So you take a look at the appetizer menu and find the typical salty bar snacks, including French fries and calamari, along with snacks like fried dumplings, which turn out to be essentially gyoza, Japan’s famous pan-fried pork-and-cabbage dumplings. The dumplings are airy, crisp, and delicious, and like most everything else here, the dish pairs well with beer. There’s also a small menu of Japanese ramen: large, hot, steaming bowls of salty broth and noodles that you can order with vegetables and eggs stirred in, or enjoy laden with dduk, sometimes also called tteok, the chewy, glutinous rice-cake lozenges that are a staple of Korean street food.

The ramen is fine, but you may as well succumb to the chicken and barbecue menu right away; the selection encompasses everything from spicy Korean-style popcorn chicken to deep-fried chicken gizzards. The standard order here seems to be the restaurant’s version of padak, the popular Korean fried chicken dish made with bite-size pieces of boneless chicken breast, deep-fried to an impossibly crisp finish and lavished with ribbons of green onion garnish. The sweet-spicy mountain of crispy chicken, glazed in a sweet ginger-and-soy “special sauce,” are reason enough to stay up late and eat. And there is, of course, succulent bulgogi, Korea’s famous beef barbecue, with a sweet, smoky finish that seems to roll off the charred, chopped bits of steak.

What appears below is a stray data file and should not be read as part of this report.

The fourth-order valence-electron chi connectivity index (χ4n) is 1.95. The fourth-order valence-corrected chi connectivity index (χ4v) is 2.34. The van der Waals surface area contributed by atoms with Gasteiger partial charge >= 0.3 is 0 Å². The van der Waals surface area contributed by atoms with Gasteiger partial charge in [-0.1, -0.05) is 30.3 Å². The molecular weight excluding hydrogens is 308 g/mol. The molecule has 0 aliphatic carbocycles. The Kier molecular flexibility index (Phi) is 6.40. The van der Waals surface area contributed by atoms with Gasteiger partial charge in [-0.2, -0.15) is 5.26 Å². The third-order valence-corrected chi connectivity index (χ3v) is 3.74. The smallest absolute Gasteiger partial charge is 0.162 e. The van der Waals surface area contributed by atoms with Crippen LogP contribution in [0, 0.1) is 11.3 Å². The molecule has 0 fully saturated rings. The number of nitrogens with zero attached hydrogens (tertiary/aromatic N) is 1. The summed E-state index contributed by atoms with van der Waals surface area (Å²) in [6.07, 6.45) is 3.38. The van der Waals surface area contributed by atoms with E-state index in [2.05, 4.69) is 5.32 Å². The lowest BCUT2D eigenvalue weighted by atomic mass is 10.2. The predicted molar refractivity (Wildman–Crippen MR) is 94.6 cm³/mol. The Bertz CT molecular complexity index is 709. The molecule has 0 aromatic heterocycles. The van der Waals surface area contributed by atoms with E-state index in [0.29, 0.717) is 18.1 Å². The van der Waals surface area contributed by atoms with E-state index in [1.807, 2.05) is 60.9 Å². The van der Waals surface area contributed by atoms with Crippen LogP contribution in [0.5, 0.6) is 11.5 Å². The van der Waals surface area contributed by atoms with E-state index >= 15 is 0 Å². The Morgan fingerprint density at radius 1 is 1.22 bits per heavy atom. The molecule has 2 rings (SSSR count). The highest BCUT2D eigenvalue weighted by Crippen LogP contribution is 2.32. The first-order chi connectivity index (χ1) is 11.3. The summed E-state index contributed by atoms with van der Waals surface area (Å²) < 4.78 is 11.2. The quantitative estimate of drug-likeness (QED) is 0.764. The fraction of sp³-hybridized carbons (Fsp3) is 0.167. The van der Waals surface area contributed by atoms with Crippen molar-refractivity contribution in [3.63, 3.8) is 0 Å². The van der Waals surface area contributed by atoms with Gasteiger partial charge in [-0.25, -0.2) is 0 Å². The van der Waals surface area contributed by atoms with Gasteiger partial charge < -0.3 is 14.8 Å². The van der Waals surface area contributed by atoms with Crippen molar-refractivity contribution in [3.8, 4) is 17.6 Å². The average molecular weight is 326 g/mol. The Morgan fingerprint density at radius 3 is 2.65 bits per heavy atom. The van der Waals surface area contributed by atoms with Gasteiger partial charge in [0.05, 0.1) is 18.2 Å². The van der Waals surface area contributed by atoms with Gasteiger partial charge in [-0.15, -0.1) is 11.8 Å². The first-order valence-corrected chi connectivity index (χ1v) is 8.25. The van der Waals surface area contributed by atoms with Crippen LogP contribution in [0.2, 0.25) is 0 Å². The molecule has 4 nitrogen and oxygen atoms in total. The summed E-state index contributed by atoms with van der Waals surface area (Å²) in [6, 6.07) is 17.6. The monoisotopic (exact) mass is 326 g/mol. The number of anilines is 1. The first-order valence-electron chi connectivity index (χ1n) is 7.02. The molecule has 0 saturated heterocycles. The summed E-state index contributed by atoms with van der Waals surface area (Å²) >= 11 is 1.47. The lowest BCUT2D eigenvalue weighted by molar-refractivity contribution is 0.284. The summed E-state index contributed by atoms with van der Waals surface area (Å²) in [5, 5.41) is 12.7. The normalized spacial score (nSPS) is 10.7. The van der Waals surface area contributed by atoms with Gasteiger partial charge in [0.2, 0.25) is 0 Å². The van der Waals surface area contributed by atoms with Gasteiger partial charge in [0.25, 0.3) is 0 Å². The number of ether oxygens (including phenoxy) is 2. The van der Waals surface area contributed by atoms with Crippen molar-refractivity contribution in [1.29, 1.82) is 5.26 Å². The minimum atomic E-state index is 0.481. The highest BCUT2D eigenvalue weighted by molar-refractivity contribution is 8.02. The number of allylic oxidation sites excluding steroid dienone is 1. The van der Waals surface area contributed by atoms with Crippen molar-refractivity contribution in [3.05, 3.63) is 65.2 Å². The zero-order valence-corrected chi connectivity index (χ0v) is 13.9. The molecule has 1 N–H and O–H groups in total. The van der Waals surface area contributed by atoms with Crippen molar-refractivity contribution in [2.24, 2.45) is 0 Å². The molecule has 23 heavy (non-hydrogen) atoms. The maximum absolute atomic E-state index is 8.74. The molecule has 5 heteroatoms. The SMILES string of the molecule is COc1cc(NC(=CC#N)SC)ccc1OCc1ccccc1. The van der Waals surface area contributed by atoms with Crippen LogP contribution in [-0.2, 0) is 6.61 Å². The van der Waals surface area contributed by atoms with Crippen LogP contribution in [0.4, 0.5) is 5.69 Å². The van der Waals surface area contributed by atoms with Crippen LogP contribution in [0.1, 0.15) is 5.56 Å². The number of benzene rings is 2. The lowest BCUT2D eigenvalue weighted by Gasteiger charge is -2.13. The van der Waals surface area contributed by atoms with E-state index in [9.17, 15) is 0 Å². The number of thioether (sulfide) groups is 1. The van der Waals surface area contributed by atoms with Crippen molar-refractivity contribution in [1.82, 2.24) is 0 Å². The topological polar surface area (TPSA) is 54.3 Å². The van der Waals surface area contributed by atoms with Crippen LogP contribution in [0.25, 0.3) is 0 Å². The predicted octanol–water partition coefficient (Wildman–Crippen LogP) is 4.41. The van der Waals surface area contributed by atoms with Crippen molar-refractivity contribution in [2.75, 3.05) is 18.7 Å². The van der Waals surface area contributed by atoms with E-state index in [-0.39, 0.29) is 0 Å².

The restaurant serves its own version of padak, a popular Korean fried chicken dish.
The restaurant serves its own version of padak, a popular Korean fried chicken dish.
Tom Carlson

At the back of the Cafe Agit menu, you’ll find the house specialties, which include spicy pig feet, fish cakes, and a version of dduk kal-bi, sometimes also called tteokgalbi, which are essentially pan-fried beef patties garnished with sesame seeds. The patties are roughly the same size and shape as American breakfast sausage patties, with the meaty flavor of a good meatball. More intriguing – and very spicy – is jjukkumi, an udon-noodle stir-fry normally made with baby octopus, which is prepared here with calamari. The slippery mollusks, accented with grilled onions and soaked through with sweet red chili sauce, are tender yet chewy, a contrast that only improves your experience of the dish.